This month, I thought I would share with you all three reasons we do nature study in the winter. I’m not opposed to doing nature study in the other seasons, in fact we have impromptu nature study times year round. Rather, I want to highlight why nature study is still viable despite the cooler temperature.
Here at Sassafras Science headquarters Blaine and I get to try out lots of science stuff. Today, we are sharing what we think of the palm-sized microscope.
Adding a current events study to a subject can increase the student’s interest as well as inform him or her of the latest advances in the field. Having a student read a relevant article or two each month will enhance what he or she is learning in a subject.
This month, I wanted to share with you all how to incorporate the latest scientific news into your studies.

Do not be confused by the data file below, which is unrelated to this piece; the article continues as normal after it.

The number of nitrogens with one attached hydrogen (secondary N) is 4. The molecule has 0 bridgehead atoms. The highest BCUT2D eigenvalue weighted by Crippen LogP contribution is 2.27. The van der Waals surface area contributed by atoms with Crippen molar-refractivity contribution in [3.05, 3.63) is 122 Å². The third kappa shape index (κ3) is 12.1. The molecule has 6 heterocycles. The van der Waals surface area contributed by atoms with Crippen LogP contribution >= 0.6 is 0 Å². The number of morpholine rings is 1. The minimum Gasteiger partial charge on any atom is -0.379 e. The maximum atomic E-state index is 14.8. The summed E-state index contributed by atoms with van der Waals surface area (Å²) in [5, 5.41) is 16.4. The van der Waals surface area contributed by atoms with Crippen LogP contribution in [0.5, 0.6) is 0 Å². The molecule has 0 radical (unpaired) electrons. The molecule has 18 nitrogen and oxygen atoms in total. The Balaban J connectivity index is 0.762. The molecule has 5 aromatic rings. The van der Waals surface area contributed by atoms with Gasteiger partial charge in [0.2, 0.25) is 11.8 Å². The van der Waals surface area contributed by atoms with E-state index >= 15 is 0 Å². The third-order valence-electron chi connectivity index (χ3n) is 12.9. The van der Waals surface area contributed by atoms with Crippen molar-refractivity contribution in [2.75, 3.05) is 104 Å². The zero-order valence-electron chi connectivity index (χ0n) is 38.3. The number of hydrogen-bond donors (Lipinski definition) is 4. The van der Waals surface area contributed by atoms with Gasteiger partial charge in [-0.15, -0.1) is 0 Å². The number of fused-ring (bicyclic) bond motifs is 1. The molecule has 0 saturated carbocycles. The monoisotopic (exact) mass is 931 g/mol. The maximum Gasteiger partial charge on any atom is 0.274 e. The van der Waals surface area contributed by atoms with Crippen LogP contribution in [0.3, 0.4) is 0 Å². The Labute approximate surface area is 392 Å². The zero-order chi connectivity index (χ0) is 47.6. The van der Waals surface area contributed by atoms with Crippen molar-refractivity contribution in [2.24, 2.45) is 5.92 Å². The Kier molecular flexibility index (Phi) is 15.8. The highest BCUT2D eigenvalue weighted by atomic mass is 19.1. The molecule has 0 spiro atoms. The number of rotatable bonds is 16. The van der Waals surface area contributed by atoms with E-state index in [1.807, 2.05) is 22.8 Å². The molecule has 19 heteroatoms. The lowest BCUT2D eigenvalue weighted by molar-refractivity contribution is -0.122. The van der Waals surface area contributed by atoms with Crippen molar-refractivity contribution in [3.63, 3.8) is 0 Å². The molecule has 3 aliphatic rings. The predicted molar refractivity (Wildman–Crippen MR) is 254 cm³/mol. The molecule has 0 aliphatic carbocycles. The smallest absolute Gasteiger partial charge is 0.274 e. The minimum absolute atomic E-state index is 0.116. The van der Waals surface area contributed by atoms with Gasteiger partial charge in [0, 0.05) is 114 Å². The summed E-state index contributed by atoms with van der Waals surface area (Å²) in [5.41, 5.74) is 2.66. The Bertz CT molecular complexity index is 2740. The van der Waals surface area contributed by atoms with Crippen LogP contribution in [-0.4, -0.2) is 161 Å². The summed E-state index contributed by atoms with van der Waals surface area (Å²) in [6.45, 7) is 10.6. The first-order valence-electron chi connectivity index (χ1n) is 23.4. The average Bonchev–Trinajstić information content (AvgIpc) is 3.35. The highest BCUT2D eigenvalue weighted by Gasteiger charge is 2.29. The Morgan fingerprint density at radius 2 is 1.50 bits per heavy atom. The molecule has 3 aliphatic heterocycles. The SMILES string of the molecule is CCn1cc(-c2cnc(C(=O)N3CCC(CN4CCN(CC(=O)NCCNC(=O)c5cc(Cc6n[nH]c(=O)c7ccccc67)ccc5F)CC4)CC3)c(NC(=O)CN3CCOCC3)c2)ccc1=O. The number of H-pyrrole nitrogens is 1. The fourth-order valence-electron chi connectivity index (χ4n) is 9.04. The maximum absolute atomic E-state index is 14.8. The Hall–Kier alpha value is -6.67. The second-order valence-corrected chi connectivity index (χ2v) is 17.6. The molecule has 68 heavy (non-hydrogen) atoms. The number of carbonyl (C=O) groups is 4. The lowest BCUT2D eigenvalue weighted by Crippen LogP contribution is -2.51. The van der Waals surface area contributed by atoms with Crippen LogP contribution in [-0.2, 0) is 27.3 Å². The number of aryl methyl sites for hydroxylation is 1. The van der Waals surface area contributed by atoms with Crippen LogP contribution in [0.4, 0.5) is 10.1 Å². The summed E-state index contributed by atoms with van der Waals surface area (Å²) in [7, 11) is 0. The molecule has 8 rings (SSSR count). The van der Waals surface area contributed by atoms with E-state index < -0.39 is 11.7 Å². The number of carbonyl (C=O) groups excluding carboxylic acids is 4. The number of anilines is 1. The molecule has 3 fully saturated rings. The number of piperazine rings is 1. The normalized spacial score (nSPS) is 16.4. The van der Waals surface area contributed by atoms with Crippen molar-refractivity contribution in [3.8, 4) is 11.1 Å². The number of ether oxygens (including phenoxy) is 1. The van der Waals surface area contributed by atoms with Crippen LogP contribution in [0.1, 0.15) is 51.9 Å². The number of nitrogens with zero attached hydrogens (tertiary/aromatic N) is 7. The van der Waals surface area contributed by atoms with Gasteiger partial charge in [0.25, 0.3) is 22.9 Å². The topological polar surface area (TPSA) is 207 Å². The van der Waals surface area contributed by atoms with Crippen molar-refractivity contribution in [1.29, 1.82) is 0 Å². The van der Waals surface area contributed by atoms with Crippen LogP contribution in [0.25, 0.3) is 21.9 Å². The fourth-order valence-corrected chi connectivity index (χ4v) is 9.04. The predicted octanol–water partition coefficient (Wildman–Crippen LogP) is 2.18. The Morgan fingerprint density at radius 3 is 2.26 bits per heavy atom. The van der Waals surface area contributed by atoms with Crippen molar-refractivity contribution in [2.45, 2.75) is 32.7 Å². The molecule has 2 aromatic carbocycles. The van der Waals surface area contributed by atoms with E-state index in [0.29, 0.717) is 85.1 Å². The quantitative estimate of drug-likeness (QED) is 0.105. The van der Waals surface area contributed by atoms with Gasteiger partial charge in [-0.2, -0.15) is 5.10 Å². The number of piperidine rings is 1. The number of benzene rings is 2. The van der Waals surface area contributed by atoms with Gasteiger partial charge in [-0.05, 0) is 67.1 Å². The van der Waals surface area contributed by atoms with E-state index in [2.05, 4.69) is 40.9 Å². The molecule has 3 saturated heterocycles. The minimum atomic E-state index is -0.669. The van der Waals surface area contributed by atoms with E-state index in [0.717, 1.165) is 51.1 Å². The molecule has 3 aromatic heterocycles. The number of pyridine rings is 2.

Fiona McRay has come by the Sassafras Science blog today to share the difference between gymnosperm vs. angiosperm plants!
Paige is back on the Sassafras Science blog to share with you all three easy steps for getting started with notebooking.
I love living books. These books bring a subject to life in a way that no textbook can.
Living books hold the students’ interest and engage them with the information they are learning in a way that the students will not easily forget. We use them as often as we can in our homeschool—in history, grammar, math, and of course, science!
I’m happy to be back on the Sassafras blog to share more about how to use living books to teach science to your elementary students.
There are three essentials that must be included in each and every homeschool science curriculum. Each of these will help your students gain a true understanding of the subject.
Since many of us are gearing up for the upcoming school year, I wanted to take a moment to share with you all the three essentials of homeschool science.
I trust that they will help you as you prepare and organize a plan for next year.